In some embodiments, the implant elements of a stacked implant can be fixedly coupled to each other using an adhesive such as surgical adhesives, including, for example, BioGlue® A range of approved surgical adhesives are know and are being developed, and these include, fibrin based adhesives, cyanoacrylates, albumin glutaraldehyde adhesives, collagen based products and polyethylene glycol polymers. In some embodiments, the implant elements of a stacked implant can be desirably coupled to each other through stacking alone. Implant elements having appropriately selected geometries can create desirable frictional forces between stacked elements and the bones of the joint such that the stacked implant-construct remains a substantially integrated structure within the joint or bone interface. In particular, with appropriately selected implant element geometries, the implant elements generally will not undesirably shift and/or rotate when subjected to compression forces within the joint-bone interface.
In some embodiments, the elements of a stacked implant can be coupled with a fixation screw or the like. The fixation screw can hold the implant elements in place by attaching them to host bone, holding them in uncompressed, longitudinal alignment with one another or compressing them into a stack
SI Joint Procedure
A variety of procedures can effectively make use of the tools and implants described herein. The procedures can be open procedures in which a larger incision is made to move tissue such that the joint (including any adjacent recess and/or the bone interface) is exposed and in view. In some embodiments of particular interest, the procedure is a less invasive procedure performed through a cannula or the like to provide more limited access to the joint through a small incision. Less invasive procedures can be desirable in some embodiments since small incisions impose less injury to the patient from the procedure and thus correspondingly may have shorter recovery times. Generally, the tools described herein are designed to facilitate the closed procedures for SI joint immobilization. Based on the teachings herein, a person of ordinary skill in the art will readily be able to adapt the tools and procedures described herein to other types of joints. The procedures are directed to immobilizing the SI joint upon a determination that such a result is indicated. Similar procedures can be performed for removing an implant from the SI joint.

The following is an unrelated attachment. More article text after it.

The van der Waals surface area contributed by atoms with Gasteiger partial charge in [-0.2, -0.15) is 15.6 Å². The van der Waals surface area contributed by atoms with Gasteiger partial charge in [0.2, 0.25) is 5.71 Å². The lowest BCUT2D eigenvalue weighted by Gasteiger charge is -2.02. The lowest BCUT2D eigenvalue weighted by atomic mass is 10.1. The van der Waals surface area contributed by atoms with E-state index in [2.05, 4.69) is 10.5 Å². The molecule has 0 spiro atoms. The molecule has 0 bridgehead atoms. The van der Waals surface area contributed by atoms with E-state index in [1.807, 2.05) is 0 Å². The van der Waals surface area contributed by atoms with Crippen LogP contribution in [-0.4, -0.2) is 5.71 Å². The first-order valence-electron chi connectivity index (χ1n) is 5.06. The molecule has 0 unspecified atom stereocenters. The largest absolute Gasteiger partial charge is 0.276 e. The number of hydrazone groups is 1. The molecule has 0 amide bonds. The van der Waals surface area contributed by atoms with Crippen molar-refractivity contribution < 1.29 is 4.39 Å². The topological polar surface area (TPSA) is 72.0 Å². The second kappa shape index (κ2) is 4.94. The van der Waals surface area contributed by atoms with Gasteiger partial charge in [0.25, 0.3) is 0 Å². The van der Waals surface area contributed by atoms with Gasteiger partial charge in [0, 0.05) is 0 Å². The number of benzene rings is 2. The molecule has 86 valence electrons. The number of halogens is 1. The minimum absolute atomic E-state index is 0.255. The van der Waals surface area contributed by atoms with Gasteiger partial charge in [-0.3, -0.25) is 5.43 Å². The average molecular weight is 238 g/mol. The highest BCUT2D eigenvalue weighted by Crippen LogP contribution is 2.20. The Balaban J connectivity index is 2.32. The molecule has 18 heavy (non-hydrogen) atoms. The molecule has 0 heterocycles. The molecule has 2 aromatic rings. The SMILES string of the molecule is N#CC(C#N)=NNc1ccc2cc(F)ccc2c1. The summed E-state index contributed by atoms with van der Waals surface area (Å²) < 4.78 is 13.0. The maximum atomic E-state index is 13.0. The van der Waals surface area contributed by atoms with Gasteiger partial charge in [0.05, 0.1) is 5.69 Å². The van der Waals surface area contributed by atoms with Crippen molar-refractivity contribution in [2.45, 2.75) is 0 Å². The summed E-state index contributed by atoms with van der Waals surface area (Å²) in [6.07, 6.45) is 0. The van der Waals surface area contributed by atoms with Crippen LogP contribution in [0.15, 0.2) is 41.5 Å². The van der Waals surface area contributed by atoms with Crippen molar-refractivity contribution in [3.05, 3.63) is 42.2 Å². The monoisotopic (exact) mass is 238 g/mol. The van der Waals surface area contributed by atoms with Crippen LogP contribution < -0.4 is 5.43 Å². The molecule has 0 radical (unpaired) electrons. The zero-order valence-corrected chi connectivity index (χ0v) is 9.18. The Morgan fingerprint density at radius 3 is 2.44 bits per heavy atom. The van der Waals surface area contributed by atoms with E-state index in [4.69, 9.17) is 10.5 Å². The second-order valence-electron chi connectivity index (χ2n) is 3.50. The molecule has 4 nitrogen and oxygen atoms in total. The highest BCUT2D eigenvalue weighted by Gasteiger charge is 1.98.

In some embodiments, an implant is placed within the SI joint in contact with adjacent bone to distract the joint and to contribute to joint immobilization. In general, it can be desirable to remove at least a top layer of the native bone at the immobilization point prior to immobilization to expose an inner portion of the bone to stimulate the bone healing process that can promote bone formation at or around the implant. This exposure of the bone can be performed using drilling, cutting, scraping or the like using appropriate cutting components. Biologics, such as bone morphogenic protein, can be used to stimulate bone growth in the vicinity of the procedure, and this bone growth can contribute to fusing of the joint, which corresponds with effectively complete immobilization of the joint.
Less invasive procedures generally involve small incisions generally no more than 4.0 cm in length and in some embodiments no more than 2.5 cm across. One or multiple cuts through the tissue can be performed with scalpels or the like. The procedure can generally be organized in terms of a) locating a selected position in the joint, b) preparing the joint for immobilization and c) placement of immobilization elements. Positioning within the joint can be established using a pin or the like. Once the pin is in position, in some embodiments, a jig can be used to stabilize the location along the patient's back in the vicinity of the incision and to facilitate the introductions of instruments into the site. In some embodiments, the jig can facilitate the placement of additional implants relative to an initial implant location. In other embodiments, the procedures described herein can be desirably performed without a jig.